Celebrating Khmer cuisine
Nestled between the culinary powerhouses that are Thailand and Vietnam, Cambodia is often overlooked as a destination for good food. But a growing number of chefs and restaurateurs hope to pull Cambodian cuisine out of the shadows of the Khmer Rouge.
Key among them are Phnom Penh chef and restaurateur Luu Meng, and French chef Joannès Rivière at Cuisine Wat Damnak in Siem Reap.
Raised in a refugee camp on the Cambodian/Vietnam border and trained as a chef in Thailand, Meng is a self-made man: He now owns or has a stake in more than 10 restaurants in Phnom Penh (and has cooked for international dignitaries abroad). However, it's his first restaurant, Malis, where he made his name.
Open for more than six years, Malis has pushed the boundaries of Khmer cuisine, taking traditional recipes and giving them a contemporary spin. A modern rendition of banana flower salad with pork and clams in hot basil, a Khmer classic, has consistently been a hit with Khmer people and international visitors alike.
But it hasn't been smooth sailing for Meng. It took a few years to get it right for the local crowd: If he ventured too far from the original flavours, he alienated the local clientele.
"Now, it's about a 70-30 ratio – with the 70 going for the old taste and 30 for new taste," Meng says. "I can't change people's habits overnight."
His young chefs learn Western cuisine first, and then adapt techniques to Khmer cuisine.
"In Malis, I always get one of my crew asking me, 'Bong [boss] can I try this and try that?' We try them out and these dishes usually show up on the specials for the week."
In Siem Reap, Rivière has spent years studying Cambodian cuisine and believes it should be taken in its own right. Rivière was raised in the Loire Valley in France under the tutelage of a father who grew and supplied vegetables to the Michelin-starred restaurant La Maison Troisgros. He then worked in Nantucket and Philadelphia before accepting a volunteer position teaching cooking at a hotel school in Siem Reap. (He ended up writing the first Cambodian cookbook published internationally in both English and French before taking the helm at Hotel de la Paix's Meric restaurant in Siem Reap.)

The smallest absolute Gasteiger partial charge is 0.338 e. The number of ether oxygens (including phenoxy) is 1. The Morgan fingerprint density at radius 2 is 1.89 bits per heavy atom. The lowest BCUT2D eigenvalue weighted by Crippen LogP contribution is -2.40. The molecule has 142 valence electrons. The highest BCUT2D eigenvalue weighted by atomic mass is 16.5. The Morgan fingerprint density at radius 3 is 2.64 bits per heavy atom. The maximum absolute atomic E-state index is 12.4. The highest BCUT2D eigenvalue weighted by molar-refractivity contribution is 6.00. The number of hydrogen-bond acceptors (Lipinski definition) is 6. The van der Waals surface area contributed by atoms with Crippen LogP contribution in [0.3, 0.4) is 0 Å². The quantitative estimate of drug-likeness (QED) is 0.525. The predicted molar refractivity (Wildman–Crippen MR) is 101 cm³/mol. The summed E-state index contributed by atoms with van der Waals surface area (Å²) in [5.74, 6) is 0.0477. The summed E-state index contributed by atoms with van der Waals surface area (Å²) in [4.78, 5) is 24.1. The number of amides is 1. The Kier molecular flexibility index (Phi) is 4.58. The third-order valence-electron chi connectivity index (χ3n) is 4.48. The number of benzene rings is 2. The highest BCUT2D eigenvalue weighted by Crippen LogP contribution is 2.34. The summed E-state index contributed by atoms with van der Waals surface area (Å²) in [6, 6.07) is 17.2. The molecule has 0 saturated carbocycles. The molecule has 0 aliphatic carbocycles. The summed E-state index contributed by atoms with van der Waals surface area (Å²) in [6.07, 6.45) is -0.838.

"Cambodian cuisine is simple to prepare and cook, but is tasty, healthy and interesting," he says. In April 2011 Rivière opened Cuisine Wat Damnak and his dishes have been in hot demand. His ever-changing menu uses contemporary techniques adapted to the Khmer palate. Every week, a new menu incorporates seasonal fish, vegetables and fruit, and the chef uses hand-picked wild ingredients whenever possible.
Just two of the items on this week's tasting menu: marinated maam with pineapple and pork shank confit, herbs, flowers and local crudites; steamed dark chocolate cake with pandan custard and rice praline.Now that it has received a shout-out from Travel + Leisure Asia (among others) as one of the hottest restaurants in the region, expect to see even more patrons lining up for Rivière's interpretation of Khmer cuisine.